In 2020, you couldn’t go anywhere without being confronted by eyebrow-raising headlines about 21-year-old Louisiana native Youngboy Never Broke Again, who seems to have a fairly eventful love life. Yet the rap world hasn’t seen much from Atlanta’s Rich The Kid, who after releasing two decent albums (2018’s ‘The World Is Yours’ and 2019’s follow-up ‘The World Is Yours 2’) ‘fell off’, according to rap fans online, with this year’s ‘Boss Man’.
However – just when you thought the year couldn’t get any weirder – the two unlikely collaborators have brought their mumbly forces together on the unexpected ‘Nobody Safe’.
The two go back and forth on the opening title track, YoungBoy taking a melodic approach, which is offset by Rich’s more erratic flow. Built around quite an ancient-sounding trap beat, the song harks back to the rise of Soundcloud rap era of the late ‘10s. Although dated, it does exude a lovely, sparkly sound, but – as with most songs here – it seems like a Rich The Kid song that YoungBoy just so happens to feature on. The song is overpowered by boisterous but less than spectacular verses; ‘Nobody Safe’ isn’t the best start to this collaborative album.
The singles ‘Automatic’ and ‘Bankroll’ are slightly better than the opening efforts; the former oozes a brotherly chemistry from the Southern rappers. ‘Automatic’ is the opposite to ‘Nobody Safe’; it sounds like a YoungBoy song with a Rich The Kid feature. Over one of those popular, rampant trap beats that Youngboy often appears on – where the hi-hats are strategically placed and the 808s boom – his distinctive voice takes centre stage, with Rich The Kid adding a nonsensical lyric (“Pull up in the Lamb’ / That’s three-fifty”) here and there: it’s an enjoyable trap tune.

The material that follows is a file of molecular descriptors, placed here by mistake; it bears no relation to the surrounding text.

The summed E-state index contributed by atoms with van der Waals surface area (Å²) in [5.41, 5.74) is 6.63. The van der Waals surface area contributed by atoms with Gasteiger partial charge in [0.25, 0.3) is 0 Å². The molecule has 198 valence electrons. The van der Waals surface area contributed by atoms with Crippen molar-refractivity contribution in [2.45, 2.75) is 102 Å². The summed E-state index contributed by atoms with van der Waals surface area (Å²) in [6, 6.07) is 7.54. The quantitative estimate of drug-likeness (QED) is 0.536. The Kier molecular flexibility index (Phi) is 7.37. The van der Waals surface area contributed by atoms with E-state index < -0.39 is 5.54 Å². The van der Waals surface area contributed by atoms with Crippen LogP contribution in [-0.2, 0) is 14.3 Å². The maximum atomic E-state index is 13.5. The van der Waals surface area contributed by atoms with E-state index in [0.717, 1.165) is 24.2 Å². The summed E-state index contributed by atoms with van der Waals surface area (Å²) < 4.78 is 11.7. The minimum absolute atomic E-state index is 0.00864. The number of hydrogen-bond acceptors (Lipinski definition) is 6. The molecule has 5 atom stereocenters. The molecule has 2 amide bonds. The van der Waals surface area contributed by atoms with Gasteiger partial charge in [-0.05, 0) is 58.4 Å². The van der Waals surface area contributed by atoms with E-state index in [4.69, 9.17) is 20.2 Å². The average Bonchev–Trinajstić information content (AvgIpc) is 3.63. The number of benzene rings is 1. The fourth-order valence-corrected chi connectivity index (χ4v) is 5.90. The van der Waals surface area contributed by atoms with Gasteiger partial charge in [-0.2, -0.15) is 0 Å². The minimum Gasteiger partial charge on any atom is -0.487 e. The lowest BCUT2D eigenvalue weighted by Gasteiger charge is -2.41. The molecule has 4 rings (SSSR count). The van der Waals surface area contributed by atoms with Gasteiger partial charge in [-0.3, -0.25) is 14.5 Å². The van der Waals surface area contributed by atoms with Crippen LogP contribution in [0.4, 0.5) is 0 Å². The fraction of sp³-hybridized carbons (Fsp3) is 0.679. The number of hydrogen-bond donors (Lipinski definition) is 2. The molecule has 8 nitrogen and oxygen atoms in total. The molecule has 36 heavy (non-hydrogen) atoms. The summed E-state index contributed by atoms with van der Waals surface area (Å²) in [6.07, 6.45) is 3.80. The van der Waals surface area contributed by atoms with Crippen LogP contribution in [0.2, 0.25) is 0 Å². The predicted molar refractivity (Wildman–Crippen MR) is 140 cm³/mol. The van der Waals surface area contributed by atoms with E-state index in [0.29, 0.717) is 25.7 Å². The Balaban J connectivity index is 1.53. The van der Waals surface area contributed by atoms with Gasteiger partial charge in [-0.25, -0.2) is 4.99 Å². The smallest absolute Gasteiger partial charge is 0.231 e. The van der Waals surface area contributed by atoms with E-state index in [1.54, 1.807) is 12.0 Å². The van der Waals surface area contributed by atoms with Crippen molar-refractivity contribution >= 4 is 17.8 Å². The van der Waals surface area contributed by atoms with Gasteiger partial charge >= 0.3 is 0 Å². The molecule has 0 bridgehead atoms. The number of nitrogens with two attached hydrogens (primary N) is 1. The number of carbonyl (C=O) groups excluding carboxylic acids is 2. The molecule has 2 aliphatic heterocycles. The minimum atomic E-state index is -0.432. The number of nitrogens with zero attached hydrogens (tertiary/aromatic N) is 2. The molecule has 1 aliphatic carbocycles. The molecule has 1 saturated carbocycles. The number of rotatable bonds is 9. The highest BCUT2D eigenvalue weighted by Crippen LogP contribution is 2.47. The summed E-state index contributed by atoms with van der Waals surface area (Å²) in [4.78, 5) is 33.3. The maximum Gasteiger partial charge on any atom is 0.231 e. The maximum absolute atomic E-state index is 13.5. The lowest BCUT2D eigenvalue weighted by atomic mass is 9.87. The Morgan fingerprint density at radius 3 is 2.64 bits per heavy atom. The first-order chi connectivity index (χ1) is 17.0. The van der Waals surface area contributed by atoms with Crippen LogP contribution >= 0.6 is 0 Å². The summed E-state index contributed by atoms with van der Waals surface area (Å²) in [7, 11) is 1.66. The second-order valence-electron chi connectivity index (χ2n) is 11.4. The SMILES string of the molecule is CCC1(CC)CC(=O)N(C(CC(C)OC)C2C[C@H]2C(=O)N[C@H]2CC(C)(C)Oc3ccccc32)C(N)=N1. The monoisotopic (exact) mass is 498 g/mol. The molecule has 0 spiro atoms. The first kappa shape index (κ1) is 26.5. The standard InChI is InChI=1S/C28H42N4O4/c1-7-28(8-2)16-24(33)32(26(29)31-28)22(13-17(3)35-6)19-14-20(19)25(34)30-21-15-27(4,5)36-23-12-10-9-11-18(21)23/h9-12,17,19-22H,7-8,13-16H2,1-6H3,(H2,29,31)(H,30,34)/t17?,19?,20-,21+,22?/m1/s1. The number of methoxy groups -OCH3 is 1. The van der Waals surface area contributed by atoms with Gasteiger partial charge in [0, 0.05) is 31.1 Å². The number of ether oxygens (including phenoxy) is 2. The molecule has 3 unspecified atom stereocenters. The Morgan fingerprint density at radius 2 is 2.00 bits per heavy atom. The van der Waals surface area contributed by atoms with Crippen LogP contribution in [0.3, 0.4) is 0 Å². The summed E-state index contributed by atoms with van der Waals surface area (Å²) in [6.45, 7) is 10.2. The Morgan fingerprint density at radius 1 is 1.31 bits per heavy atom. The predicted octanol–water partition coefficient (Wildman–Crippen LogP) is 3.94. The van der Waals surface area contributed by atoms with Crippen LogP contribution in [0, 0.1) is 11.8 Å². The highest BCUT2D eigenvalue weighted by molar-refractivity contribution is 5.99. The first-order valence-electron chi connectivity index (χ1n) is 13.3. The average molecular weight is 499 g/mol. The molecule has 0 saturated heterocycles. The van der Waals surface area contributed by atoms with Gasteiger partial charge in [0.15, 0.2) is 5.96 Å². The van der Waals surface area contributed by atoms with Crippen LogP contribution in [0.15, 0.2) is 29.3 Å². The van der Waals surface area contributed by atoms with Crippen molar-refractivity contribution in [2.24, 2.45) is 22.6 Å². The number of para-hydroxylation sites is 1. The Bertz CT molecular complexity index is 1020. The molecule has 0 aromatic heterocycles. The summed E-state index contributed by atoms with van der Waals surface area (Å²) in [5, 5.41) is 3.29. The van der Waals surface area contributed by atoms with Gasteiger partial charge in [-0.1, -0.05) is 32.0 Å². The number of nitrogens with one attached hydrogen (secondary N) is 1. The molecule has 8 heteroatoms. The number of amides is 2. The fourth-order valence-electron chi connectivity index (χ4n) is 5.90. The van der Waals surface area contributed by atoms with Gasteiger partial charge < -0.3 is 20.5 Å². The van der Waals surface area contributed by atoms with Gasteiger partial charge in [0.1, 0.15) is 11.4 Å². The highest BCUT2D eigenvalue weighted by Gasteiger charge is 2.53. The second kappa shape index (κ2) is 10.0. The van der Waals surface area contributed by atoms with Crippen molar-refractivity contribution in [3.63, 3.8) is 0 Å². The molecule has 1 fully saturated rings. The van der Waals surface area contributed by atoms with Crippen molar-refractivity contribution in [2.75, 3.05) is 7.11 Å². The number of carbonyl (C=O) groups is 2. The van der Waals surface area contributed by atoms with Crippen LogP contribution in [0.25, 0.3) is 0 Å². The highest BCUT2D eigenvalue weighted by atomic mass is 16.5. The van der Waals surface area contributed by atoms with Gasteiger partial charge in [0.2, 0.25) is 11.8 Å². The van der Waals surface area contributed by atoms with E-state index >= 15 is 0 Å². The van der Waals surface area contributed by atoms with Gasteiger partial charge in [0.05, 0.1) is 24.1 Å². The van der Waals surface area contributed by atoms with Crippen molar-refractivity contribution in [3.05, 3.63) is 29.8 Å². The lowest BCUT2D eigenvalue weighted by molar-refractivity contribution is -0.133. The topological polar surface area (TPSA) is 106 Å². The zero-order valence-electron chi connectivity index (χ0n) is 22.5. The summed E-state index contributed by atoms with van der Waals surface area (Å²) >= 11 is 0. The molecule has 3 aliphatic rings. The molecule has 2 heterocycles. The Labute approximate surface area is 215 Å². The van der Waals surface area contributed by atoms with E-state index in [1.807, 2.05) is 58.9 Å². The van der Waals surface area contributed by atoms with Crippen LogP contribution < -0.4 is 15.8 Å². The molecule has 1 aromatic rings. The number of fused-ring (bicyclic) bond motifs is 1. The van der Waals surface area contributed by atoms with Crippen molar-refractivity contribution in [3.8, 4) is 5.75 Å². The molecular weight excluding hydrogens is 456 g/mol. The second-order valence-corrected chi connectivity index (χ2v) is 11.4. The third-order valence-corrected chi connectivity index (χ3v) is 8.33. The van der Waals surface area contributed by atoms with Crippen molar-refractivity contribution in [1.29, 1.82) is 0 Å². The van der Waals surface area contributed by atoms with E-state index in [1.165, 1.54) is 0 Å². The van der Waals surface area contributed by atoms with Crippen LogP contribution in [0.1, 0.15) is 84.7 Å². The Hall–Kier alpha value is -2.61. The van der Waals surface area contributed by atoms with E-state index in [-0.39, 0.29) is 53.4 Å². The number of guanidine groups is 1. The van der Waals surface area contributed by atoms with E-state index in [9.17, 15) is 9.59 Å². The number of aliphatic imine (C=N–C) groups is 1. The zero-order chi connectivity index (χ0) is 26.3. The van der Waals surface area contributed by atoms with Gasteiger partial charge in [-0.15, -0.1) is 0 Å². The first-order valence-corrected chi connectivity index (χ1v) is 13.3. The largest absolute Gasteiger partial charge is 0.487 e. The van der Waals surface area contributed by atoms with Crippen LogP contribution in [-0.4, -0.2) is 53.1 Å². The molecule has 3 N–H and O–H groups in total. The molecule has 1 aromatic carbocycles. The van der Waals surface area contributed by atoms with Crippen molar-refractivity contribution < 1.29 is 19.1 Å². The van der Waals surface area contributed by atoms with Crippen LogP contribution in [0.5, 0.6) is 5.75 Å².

The best material is stacked towards the end of the 15-track record: fresh and sounding like hits, the trappy ‘Brown Hair’ and clubby ‘Can’t Let The World In’ are Billboard-ready. The latter is an uptempo party track that would be bumping through the clubs (if they were open), the rappers addressing the ‘opps’, their materialistic lifestyles and women: “I keep that bitch out on a curb and / I’m real, all that fake love don’t heal pain, that shit ain’t workin’”.
YoungBoy and Rich The Kid show glimpses of brilliance (even if it’s mostly up to the former to save the day) on a record filled with dated trap sounds and pretty basic raps. With Youngboy’s emotionally diverse second studio album ‘Top’ currently in the Top 20 of the Billboard 200 and Rich The Kid having enjoyed a good run until recently, the biggest shock of this surprise collaboration album is its mediocrity.
Release date: November 20
Record label: EMPIRE